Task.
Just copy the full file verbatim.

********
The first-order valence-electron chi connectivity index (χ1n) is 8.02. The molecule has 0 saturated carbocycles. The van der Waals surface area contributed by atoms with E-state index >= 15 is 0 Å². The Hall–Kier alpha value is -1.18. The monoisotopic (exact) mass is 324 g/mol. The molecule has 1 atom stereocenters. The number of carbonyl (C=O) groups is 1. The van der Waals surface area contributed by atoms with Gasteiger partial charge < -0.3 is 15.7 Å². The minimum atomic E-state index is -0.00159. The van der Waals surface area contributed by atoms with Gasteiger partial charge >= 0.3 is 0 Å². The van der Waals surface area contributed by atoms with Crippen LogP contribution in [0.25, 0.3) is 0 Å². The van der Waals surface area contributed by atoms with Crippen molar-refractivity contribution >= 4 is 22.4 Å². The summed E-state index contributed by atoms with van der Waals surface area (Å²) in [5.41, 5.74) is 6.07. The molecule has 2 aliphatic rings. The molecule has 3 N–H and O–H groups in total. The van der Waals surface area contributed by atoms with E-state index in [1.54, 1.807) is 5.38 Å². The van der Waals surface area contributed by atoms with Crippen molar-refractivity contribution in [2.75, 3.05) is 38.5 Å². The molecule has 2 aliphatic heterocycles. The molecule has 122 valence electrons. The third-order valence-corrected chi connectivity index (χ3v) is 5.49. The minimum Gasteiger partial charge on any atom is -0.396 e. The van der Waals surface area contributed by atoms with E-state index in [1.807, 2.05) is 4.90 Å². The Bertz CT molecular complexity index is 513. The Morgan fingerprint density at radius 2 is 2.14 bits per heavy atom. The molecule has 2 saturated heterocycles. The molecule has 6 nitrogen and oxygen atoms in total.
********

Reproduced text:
The first-order valence-electron chi connectivity index (χ1n) is 8.02. The molecule has 0 saturated carbocycles. The van der Waals surface area contributed by atoms with E-state index >= 15 is 0 Å². The Hall–Kier alpha value is -1.18. The monoisotopic (exact) mass is 324 g/mol. The molecule has 1 atom stereocenters. The number of carbonyl (C=O) groups is 1. The van der Waals surface area contributed by atoms with Gasteiger partial charge < -0.3 is 15.7 Å². The minimum atomic E-state index is -0.00159. The van der Waals surface area contributed by atoms with Gasteiger partial charge >= 0.3 is 0 Å². The van der Waals surface area contributed by atoms with Crippen LogP contribution in [0.25, 0.3) is 0 Å². The van der Waals surface area contributed by atoms with Crippen molar-refractivity contribution >= 4 is 22.4 Å². The summed E-state index contributed by atoms with van der Waals surface area (Å²) in [5.41, 5.74) is 6.07. The molecule has 2 aliphatic rings. The molecule has 3 N–H and O–H groups in total. The van der Waals surface area contributed by atoms with E-state index in [1.54, 1.807) is 5.38 Å². The van der Waals surface area contributed by atoms with Crippen molar-refractivity contribution in [2.75, 3.05) is 38.5 Å². The molecule has 2 aliphatic heterocycles. The molecule has 122 valence electrons. The third-order valence-corrected chi connectivity index (χ3v) is 5.49. The minimum Gasteiger partial charge on any atom is -0.396 e. The van der Waals surface area contributed by atoms with E-state index in [1.807, 2.05) is 4.90 Å². The Bertz CT molecular complexity index is 513. The Morgan fingerprint density at radius 2 is 2.14 bits per heavy atom. The molecule has 2 saturated heterocycles. The molecule has 6 nitrogen and oxygen atoms in total.